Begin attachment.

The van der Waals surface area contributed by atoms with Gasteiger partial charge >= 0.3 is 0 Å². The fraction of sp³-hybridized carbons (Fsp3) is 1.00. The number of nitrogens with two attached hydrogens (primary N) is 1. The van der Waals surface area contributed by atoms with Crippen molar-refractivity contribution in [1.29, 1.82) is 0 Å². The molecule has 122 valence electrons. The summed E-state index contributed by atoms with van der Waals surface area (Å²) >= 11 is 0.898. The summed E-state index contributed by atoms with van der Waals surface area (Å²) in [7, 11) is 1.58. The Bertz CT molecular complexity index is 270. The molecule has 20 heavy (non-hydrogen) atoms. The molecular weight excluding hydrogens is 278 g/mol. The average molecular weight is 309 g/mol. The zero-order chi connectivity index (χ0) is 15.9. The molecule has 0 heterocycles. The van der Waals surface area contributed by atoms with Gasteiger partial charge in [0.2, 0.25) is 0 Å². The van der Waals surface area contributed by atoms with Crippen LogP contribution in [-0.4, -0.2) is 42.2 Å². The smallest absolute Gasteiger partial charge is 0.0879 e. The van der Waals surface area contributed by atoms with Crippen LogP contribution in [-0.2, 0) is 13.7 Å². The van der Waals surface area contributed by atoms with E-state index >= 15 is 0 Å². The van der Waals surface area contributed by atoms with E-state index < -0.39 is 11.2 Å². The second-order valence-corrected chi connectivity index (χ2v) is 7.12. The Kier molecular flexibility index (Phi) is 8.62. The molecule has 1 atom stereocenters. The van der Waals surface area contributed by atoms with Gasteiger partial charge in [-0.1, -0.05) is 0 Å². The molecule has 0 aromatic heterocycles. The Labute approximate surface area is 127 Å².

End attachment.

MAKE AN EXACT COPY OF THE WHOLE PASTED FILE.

The van der Waals surface area contributed by atoms with Gasteiger partial charge >= 0.3 is 0 Å². The fraction of sp³-hybridized carbons (Fsp3) is 1.00. The number of nitrogens with two attached hydrogens (primary N) is 1. The van der Waals surface area contributed by atoms with Crippen molar-refractivity contribution in [1.29, 1.82) is 0 Å². The molecule has 122 valence electrons. The summed E-state index contributed by atoms with van der Waals surface area (Å²) >= 11 is 0.898. The summed E-state index contributed by atoms with van der Waals surface area (Å²) in [7, 11) is 1.58. The Bertz CT molecular complexity index is 270. The molecule has 20 heavy (non-hydrogen) atoms. The molecular weight excluding hydrogens is 278 g/mol. The average molecular weight is 309 g/mol. The zero-order chi connectivity index (χ0) is 15.9. The molecule has 0 heterocycles. The van der Waals surface area contributed by atoms with Gasteiger partial charge in [0.2, 0.25) is 0 Å². The van der Waals surface area contributed by atoms with Crippen LogP contribution in [-0.4, -0.2) is 42.2 Å². The smallest absolute Gasteiger partial charge is 0.0879 e. The van der Waals surface area contributed by atoms with Crippen LogP contribution in [-0.2, 0) is 13.7 Å². The van der Waals surface area contributed by atoms with E-state index >= 15 is 0 Å². The van der Waals surface area contributed by atoms with E-state index < -0.39 is 11.2 Å². The second-order valence-corrected chi connectivity index (χ2v) is 7.12. The Kier molecular flexibility index (Phi) is 8.62. The molecule has 1 atom stereocenters. The van der Waals surface area contributed by atoms with Gasteiger partial charge in [-0.1, -0.05) is 0 Å². The molecule has 0 aromatic heterocycles. The Labute approximate surface area is 127 Å².